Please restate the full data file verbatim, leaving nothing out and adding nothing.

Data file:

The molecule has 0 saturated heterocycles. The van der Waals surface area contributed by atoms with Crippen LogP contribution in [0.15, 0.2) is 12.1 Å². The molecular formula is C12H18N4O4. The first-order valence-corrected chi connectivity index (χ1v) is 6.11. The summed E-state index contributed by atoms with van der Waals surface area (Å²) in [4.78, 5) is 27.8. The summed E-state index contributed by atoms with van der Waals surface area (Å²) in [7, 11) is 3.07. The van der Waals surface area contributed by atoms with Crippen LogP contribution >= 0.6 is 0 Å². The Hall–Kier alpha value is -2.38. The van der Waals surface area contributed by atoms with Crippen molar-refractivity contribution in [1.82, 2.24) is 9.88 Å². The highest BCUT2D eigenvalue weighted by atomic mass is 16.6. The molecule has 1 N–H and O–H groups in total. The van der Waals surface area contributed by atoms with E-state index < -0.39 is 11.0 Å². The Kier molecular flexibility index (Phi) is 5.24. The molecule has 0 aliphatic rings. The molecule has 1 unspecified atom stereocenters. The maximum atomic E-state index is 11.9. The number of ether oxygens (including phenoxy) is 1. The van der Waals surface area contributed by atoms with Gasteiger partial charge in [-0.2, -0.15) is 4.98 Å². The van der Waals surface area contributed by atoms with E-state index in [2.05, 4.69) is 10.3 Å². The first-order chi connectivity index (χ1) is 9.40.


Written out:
The molecule has 0 saturated heterocycles. The van der Waals surface area contributed by atoms with Crippen LogP contribution in [0.15, 0.2) is 12.1 Å². The molecular formula is C12H18N4O4. The first-order valence-corrected chi connectivity index (χ1v) is 6.11. The summed E-state index contributed by atoms with van der Waals surface area (Å²) in [4.78, 5) is 27.8. The summed E-state index contributed by atoms with van der Waals surface area (Å²) in [7, 11) is 3.07. The van der Waals surface area contributed by atoms with Crippen LogP contribution >= 0.6 is 0 Å². The Hall–Kier alpha value is -2.38. The van der Waals surface area contributed by atoms with Crippen molar-refractivity contribution in [1.82, 2.24) is 9.88 Å². The highest BCUT2D eigenvalue weighted by atomic mass is 16.6. The molecule has 1 N–H and O–H groups in total. The van der Waals surface area contributed by atoms with E-state index < -0.39 is 11.0 Å². The Kier molecular flexibility index (Phi) is 5.24. The molecule has 0 aliphatic rings. The molecule has 1 unspecified atom stereocenters. The maximum atomic E-state index is 11.9. The number of ether oxygens (including phenoxy) is 1. The van der Waals surface area contributed by atoms with Gasteiger partial charge in [-0.2, -0.15) is 4.98 Å². The van der Waals surface area contributed by atoms with E-state index in [2.05, 4.69) is 10.3 Å². The first-order chi connectivity index (χ1) is 9.40.